“Field sketching” means drawing subjects from nature on location. Not only is this great drawing practice, it’s also a creative way to tune into your environment. This article will teach you how to create the best field sketching kit for your needs.
What you’ll learn:
- How to build a field sketching kit
- How to modularize your kit
- How to optimize your kit
What you need:
- Hard cover sketchbook or notebook
- Basic drawing materials
- Portable container
Step 1: Start With a Basic Field Sketching Kit
It doesn’t require much to get started with field sketching. In fact, you can build your very own field sketching kit for under $10. The best way to proceed is to start with the basics: a sketchbook and a pencil.
Overall, I find that a sturdy, portable, hardcover book with multi-media paper is a good general starting point for most people. If you’re particular, try something that works for your preferred medium. For example, a journal that’s best for pencil drawing might not be ideal for watercolor paintings.
Step 2: Only Bring What You Are Definitely Going Use in Your Field Sketching Kit
It’s easy to get overly ambitious and bring an entire set of paints, brushes, inks and the kitchen sink. However, the best way to show up prepared is to know what you will do before heading out. Your kit will always contain the basics but you can modularize your kit by adding only what you know you will use on location.
There was a period in my field sketching when I wanted to copy the style of the old masters by using sepia ink. I learned the hard way that although this medium worked great at home, it was HORRIBLE out in the field because the ink would bleed if it got wet. Modularizing your kit is an ongoing trial and error process. Don’t be afraid to experiment. You can always fall back on your basic kit if it doesn’t work out.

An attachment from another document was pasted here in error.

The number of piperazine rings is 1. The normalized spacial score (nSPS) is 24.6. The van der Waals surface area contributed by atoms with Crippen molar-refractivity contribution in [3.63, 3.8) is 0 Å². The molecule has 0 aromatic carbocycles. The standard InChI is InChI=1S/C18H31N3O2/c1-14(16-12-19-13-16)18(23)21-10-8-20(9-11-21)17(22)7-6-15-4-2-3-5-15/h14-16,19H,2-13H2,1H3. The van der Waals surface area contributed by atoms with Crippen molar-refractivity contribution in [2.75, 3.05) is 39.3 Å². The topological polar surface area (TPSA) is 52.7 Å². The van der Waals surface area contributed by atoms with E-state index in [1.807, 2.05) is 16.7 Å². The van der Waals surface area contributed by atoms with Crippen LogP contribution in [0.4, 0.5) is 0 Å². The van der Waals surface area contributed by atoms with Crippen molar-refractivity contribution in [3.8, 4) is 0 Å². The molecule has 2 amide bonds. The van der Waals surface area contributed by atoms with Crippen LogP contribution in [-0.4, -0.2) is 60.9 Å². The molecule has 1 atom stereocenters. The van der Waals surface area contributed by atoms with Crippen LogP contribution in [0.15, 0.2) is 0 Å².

- Hardcover Sketchbook or Nature Journal
- Pencil with sharpener
- Kneaded Eraser
- Color Pencils
- Watercolor Paints or Inks
- Measuring or other scientific tools
Step 3: Optimize Your Field Sketching Kit for Your Environment
It’s important to understand the conditions you might encounter in the field. Several years ago, I thought it would be a great idea to make an acrylic painting from the top of Mt. Shuksan. After reaching the 9,131 ft summit, my paint froze and my brush got ruined. Worst of all, I couldn’t finish my field sketch!
Planning is everything when venturing out into nature, especially if you want to optimize your field sketching kit. If I were to attempt another mountaintop field sketch, I would certainly include a medium that wouldn’t freeze, as well as glove liners that allowed my hands to stay warm while maintaining dexterity.
What I Brought:
- Individual sheets of watercolor paper
- Acrylic Paint and Brushes
- Ink brush
- Felt tip pen
- Whiteout pen
What I Should Have Brought:
- Hardcover Sketchbook
- Pencil (HB & 2B) & Sharpener
- Kneaded Eraser
- Color Pencils (Primary Colors) or Color Tinted Charcoal Pencils
You can tell that this painting just didn’t work out. I took a reference photo and finished the field sketch in ink after I got home. What a missed field sketching opportunity!
I actually got to finish this field sketch on location. All I did was optimize my kit for freezing temperatures. The glove liners and hot tea thermos also came in handy.
How to Build Your Field Sketching Kit Video
Now that we’ve covered the basics, let’s recap and explore a few other points.
Recommended Basic Field Sketching Ket Materials
- Pencil: PALOMINO Blackwing 602 Original Soft Pencil
- Journal: Travelogue Drawing Book, Square 5-1/2 x 5-1/2 OR…
- Journal: Arteza 5.1×8.3 Inch Watercolor Book
- Ink Pens: Faber-Castell FC167137 Wallet Pitt Pen Nibs Art Set
- Portable Pad Seat: Gorilla Grip Thick Pad